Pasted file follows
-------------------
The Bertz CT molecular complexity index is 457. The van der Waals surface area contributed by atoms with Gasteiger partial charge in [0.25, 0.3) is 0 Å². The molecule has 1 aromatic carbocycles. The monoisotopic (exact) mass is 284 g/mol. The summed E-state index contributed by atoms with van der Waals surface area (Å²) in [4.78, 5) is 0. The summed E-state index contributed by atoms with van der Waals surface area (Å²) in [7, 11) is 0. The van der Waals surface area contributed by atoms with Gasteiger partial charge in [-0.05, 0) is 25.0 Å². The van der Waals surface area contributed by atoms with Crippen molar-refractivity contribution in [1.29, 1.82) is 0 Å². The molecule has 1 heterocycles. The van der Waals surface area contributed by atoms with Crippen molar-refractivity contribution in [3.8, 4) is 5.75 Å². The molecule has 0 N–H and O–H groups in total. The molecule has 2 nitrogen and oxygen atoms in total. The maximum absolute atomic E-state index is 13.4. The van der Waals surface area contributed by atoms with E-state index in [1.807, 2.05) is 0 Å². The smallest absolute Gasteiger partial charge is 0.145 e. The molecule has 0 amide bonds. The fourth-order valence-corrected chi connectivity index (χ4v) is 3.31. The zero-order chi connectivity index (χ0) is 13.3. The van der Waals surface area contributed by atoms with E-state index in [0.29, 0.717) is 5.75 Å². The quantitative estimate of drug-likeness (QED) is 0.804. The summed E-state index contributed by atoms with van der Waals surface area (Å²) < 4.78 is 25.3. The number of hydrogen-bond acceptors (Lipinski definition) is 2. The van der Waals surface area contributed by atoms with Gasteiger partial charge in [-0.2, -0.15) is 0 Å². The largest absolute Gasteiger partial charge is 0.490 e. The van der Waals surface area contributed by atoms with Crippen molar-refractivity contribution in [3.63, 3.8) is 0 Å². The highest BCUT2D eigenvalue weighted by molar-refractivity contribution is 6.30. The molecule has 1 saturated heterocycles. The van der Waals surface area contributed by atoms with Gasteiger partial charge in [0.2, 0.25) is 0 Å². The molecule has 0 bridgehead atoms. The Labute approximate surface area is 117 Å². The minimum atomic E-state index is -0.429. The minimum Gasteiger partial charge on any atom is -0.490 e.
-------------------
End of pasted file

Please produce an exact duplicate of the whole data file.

The Bertz CT molecular complexity index is 457. The van der Waals surface area contributed by atoms with Gasteiger partial charge in [0.25, 0.3) is 0 Å². The molecule has 1 aromatic carbocycles. The monoisotopic (exact) mass is 284 g/mol. The summed E-state index contributed by atoms with van der Waals surface area (Å²) in [4.78, 5) is 0. The summed E-state index contributed by atoms with van der Waals surface area (Å²) in [7, 11) is 0. The van der Waals surface area contributed by atoms with Gasteiger partial charge in [-0.05, 0) is 25.0 Å². The van der Waals surface area contributed by atoms with Crippen molar-refractivity contribution in [1.29, 1.82) is 0 Å². The molecule has 1 heterocycles. The van der Waals surface area contributed by atoms with Crippen molar-refractivity contribution in [3.8, 4) is 5.75 Å². The molecule has 0 N–H and O–H groups in total. The molecule has 2 nitrogen and oxygen atoms in total. The maximum absolute atomic E-state index is 13.4. The van der Waals surface area contributed by atoms with E-state index in [1.807, 2.05) is 0 Å². The smallest absolute Gasteiger partial charge is 0.145 e. The molecule has 0 amide bonds. The fourth-order valence-corrected chi connectivity index (χ4v) is 3.31. The zero-order chi connectivity index (χ0) is 13.3. The van der Waals surface area contributed by atoms with E-state index in [0.29, 0.717) is 5.75 Å². The quantitative estimate of drug-likeness (QED) is 0.804. The summed E-state index contributed by atoms with van der Waals surface area (Å²) < 4.78 is 25.3. The number of hydrogen-bond acceptors (Lipinski definition) is 2. The van der Waals surface area contributed by atoms with Gasteiger partial charge in [-0.2, -0.15) is 0 Å². The largest absolute Gasteiger partial charge is 0.490 e. The van der Waals surface area contributed by atoms with Crippen molar-refractivity contribution in [3.63, 3.8) is 0 Å². The highest BCUT2D eigenvalue weighted by molar-refractivity contribution is 6.30. The molecule has 1 saturated heterocycles. The van der Waals surface area contributed by atoms with Gasteiger partial charge in [0.2, 0.25) is 0 Å². The molecule has 0 bridgehead atoms. The Labute approximate surface area is 117 Å². The minimum atomic E-state index is -0.429. The minimum Gasteiger partial charge on any atom is -0.490 e.